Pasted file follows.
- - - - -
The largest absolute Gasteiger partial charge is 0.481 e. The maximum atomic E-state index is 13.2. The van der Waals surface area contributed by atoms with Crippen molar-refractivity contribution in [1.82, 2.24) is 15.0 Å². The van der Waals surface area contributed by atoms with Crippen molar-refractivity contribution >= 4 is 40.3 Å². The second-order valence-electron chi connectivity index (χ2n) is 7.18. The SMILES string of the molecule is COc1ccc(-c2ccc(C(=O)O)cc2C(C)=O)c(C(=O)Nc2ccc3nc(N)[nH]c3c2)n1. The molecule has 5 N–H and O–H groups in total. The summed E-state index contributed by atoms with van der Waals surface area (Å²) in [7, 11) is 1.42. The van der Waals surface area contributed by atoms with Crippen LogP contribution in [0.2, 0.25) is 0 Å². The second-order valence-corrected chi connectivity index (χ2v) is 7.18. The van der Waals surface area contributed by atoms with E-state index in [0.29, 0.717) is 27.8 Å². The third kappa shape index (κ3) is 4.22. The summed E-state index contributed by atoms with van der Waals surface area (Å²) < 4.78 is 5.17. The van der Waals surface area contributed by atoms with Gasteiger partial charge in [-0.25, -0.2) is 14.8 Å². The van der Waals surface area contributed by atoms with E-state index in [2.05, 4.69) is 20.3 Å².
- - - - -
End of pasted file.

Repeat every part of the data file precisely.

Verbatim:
The largest absolute Gasteiger partial charge is 0.481 e. The maximum atomic E-state index is 13.2. The van der Waals surface area contributed by atoms with Crippen molar-refractivity contribution in [1.82, 2.24) is 15.0 Å². The van der Waals surface area contributed by atoms with Crippen molar-refractivity contribution >= 4 is 40.3 Å². The second-order valence-electron chi connectivity index (χ2n) is 7.18. The SMILES string of the molecule is COc1ccc(-c2ccc(C(=O)O)cc2C(C)=O)c(C(=O)Nc2ccc3nc(N)[nH]c3c2)n1. The molecule has 5 N–H and O–H groups in total. The summed E-state index contributed by atoms with van der Waals surface area (Å²) in [7, 11) is 1.42. The van der Waals surface area contributed by atoms with Crippen LogP contribution in [0.2, 0.25) is 0 Å². The second-order valence-corrected chi connectivity index (χ2v) is 7.18. The van der Waals surface area contributed by atoms with E-state index in [0.29, 0.717) is 27.8 Å². The third kappa shape index (κ3) is 4.22. The summed E-state index contributed by atoms with van der Waals surface area (Å²) < 4.78 is 5.17. The van der Waals surface area contributed by atoms with Gasteiger partial charge in [-0.25, -0.2) is 14.8 Å². The van der Waals surface area contributed by atoms with E-state index in [2.05, 4.69) is 20.3 Å².